Although the ingredients are fancy, the preparation could not be more simple. The longest part of the whole preparation time is bringing the water for the macaroni noodles to a boil.Print
Smoked Gouda, Bacon, and White Truffle Butter Mac and Cheese
Recipe by Terri @ that’s some good cookin’
- 8 ounces (weight) dry macaroni
- 1/2 pound thick sliced apple wood smoked bacon
- 2 cups half and half
- 2 tablespoons all-purpose flour
- 1 tablespoon white truffle butter
- 8 ounces (weight) smoked gouda, grated
- 1 teaspoon smoked paprika
- sea salt, as needed for cooking macaroni
- Preheat oven to 400-degrees F. Lightly butter baking dish or dishes. I have tested the recipe in the following: a 2-quart casserole dish; 1 cup ramekin; 1/2 cup ramekins (this recipe will make enough for 10 1/2-cup ramekins). Set aside.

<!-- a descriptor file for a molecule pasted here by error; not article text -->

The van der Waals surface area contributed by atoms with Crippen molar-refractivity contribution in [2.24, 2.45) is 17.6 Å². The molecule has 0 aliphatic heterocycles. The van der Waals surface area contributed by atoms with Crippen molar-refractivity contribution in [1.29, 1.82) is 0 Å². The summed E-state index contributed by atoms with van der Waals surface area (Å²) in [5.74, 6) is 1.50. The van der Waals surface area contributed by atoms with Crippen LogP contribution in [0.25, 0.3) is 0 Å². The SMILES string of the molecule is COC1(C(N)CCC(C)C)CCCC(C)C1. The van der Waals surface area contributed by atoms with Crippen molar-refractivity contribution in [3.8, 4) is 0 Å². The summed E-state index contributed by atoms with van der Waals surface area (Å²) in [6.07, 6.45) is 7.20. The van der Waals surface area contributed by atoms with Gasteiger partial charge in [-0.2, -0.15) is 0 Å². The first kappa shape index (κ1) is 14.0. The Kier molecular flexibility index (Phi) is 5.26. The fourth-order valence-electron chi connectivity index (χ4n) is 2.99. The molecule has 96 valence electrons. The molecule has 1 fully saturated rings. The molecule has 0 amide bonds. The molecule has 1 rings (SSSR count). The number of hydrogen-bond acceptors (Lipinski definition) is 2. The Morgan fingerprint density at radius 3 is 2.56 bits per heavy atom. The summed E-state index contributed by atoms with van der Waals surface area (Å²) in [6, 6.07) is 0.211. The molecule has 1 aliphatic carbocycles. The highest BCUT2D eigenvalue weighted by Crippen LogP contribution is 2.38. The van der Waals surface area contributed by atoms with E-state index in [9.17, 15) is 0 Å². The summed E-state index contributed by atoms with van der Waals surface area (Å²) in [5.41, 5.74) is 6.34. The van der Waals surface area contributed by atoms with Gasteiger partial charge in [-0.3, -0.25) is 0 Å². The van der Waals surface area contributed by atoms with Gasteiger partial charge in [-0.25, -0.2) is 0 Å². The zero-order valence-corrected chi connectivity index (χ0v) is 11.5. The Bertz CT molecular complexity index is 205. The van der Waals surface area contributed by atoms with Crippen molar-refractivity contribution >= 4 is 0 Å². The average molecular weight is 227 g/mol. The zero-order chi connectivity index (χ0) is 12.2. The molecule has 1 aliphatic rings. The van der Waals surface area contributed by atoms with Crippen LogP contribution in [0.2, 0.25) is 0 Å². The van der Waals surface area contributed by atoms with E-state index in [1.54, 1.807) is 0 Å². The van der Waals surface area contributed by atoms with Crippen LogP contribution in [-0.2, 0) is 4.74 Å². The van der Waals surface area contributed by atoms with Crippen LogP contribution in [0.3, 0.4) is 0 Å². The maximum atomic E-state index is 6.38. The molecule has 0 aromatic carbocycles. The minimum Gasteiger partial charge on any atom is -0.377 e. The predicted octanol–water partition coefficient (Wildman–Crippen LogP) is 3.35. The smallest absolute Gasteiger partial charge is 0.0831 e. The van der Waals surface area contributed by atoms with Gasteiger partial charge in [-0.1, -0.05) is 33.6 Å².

- Line a large, shallow baking sheet with aluminum foil. Place the bacon side-by-side on the baking pan. Bake in oven until crispy, about 20 minutes for thick-cut bacon. Remove from oven and place on several layers of paper towels to drain. (Do not turn off oven.) Chop bacon into smallish pieces and set aside.
- Pour 8 cups of water into a 3-quart saucepot. Salt water according to macaroni package directions. Bring the salted water to a boil and carefully add the macaroni to the water. Cook only until macaroni is at a slightly firm al dente. I used Barilla brand macaroni and set my timer for seven minutes at the time I added the macaroni to the water. Depending on the quality of the macaroni, cooking times may vary. The point is this: DO NOT over-cook. It is necessary for the macaroni to be a bit undercooked because it is going to absorb additional liquid from the sauce.